Abdul Qadir Salah al-Ani has been travelling between Baghdad psychiatric hospitals and pediatric clinics in Fallujah for weeks. He is trying to help his 6-year-old son Khedher complete a rehabilitation programme after the boy was kidnapped by terrorists more than two years ago.
Iraqi security forces freed Khedhr in March, but he still lives in fear and cries constantly. His kidnappers tortured and terrorised him, marring his body with cigarette burns and tying him in a bag with feral cats, leaving scars and wounds on his chest.
"Khedhr still has nightmares every night," said al-Ani, an Iraqi police officer. "However, he is much better now because of the treatment. We hope he will soon be able to re-enter school."
Gunmen kidnapped Khedhr when they attacked al-Ani's house in September 2007, killing his younger brother and blowing up the house.
"The terrorists tried to pressure me into quitting my work with the police," al-Ani said. "They left me a message, saying that if I wanted my son to return, I have to turn myself in to them at a place and time to be determined by them."
Al-Ani had no means to recover his son, but support from colleagues and neighbours encouraged him to continue his work despite the threats.
"The support I received from the rest of the police personnel and neighbours alleviated the enormity of the shock for me. They convinced me of the necessity of continuing my work with the police and not giving in to the demands of terrorists," he said.
More than a year later, after al-Ani thought Khedhr was dead, he found a film on the internet showing a group of terrorists announcing the formation of a suicide cell comprised of children -- including his son.
With explosives strapped around his waist and machine gun in his hands, Khedhr vowed to kill al-Ani in the film.
"At first, I laughed and I started to have hope again that my son may still be alive," al-Ani said. "But later I cried because my son was a hostage with them and they were forcing him to say things he does not understand."
Several years ago, armed groups started kidnapping children of merchants and wealthy people in order to extort large ransoms from their families.
"Al-Qaeda quit their old tactics and started to focus on recruiting children on a large scale," said Baghdad Operations Command spokesperson Gen. Qassim Atta. "They recruit them to blow themselves up. They sometimes use other children as mules to carry explosives from one place to another. This tactic has now become known to Iraqi security forces."
Atta said that in the past few months, Iraqi forces freed more than 13 children under 10 years old who were kidnapped by al-Qaeda for use in terrorist operations. During the same period, Iraqi forces arrested 47 suspects accused of recruiting children.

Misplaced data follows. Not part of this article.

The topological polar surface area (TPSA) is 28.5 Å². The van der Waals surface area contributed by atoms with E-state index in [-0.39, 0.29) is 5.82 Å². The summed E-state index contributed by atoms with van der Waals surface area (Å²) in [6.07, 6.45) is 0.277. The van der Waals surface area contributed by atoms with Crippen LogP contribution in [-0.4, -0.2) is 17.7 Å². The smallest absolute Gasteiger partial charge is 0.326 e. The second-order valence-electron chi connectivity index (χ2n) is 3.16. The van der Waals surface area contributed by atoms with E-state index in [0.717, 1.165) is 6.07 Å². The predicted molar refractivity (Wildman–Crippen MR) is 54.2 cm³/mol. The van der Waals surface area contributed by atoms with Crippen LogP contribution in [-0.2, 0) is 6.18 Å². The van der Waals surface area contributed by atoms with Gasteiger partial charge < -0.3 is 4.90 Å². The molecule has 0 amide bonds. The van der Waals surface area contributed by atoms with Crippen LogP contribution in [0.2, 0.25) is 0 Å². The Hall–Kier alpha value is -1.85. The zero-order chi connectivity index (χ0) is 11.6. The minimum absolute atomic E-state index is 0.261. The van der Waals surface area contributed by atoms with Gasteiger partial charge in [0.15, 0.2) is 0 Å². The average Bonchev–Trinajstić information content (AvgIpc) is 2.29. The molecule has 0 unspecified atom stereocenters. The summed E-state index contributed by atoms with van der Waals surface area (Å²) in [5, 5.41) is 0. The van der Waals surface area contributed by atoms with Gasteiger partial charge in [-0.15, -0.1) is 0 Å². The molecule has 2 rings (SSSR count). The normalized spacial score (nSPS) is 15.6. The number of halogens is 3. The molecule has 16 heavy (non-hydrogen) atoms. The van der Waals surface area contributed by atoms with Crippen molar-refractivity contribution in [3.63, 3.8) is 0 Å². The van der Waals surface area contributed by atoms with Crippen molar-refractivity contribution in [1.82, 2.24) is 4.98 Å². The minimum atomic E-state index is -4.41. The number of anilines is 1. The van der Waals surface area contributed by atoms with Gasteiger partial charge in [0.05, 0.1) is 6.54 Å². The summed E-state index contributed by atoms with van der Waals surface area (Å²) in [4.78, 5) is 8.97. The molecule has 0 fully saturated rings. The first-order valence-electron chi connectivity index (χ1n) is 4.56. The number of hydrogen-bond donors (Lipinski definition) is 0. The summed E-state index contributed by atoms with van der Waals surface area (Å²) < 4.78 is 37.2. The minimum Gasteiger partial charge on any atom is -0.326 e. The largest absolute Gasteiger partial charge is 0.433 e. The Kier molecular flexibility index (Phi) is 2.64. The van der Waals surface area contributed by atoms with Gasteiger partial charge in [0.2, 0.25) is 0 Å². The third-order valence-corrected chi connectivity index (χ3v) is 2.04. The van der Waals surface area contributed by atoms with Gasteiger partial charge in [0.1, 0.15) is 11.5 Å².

Gen. Mohammed al-Askari, spokesperson for the Iraqi Ministry of Defence, said al-Qaeda has turned to children because their ranks and funds are diminishing.
"Al-Qaeda wants to form a new generation of terrorists because it has been dealt painful blows that caused it to lose most of its fighters, making it use alternatives who are minors aged between eight and 14 years," he said.
More than two years after Khedhr's kidnapping, intelligence agencies and police forces in Anbar received tips on his kidnappers. Fallujah police raided a house in a remote area where they found Khedhr locked in a room with other children.
"We lost all hope of finding him," al-Ani said. "We even expected that he would not remember us if he was still alive."
Al-Ani was on a security mission when the Fallujah police director called and asked al-Ani to come to police headquarters with his wife and mother.
When the family arrived, al-Ani said, "Khedhr appeared from behind the director's desk and ran to his mother, hugging her and crying heavily."
Iraqi forces arrested a nine-member cell accused of kidnapping and recruiting children for terrorist operations. They were brought to justice and sentenced to death by hanging, according to al-Ani.
More than 130 people charged with kidnapping children across Iraq are now in prison.
"We would like to assure all mothers and fathers that 70% of the terrorist cells that specialise in recruiting and kidnapping children are now in prison waiting for the judgment of the judiciary," said Gen. Tarik al-Asal, deputy minister of interior.
"We are chasing other individuals," he said. "However, it will not take long. Their new tactic is futile and is doomed to fail."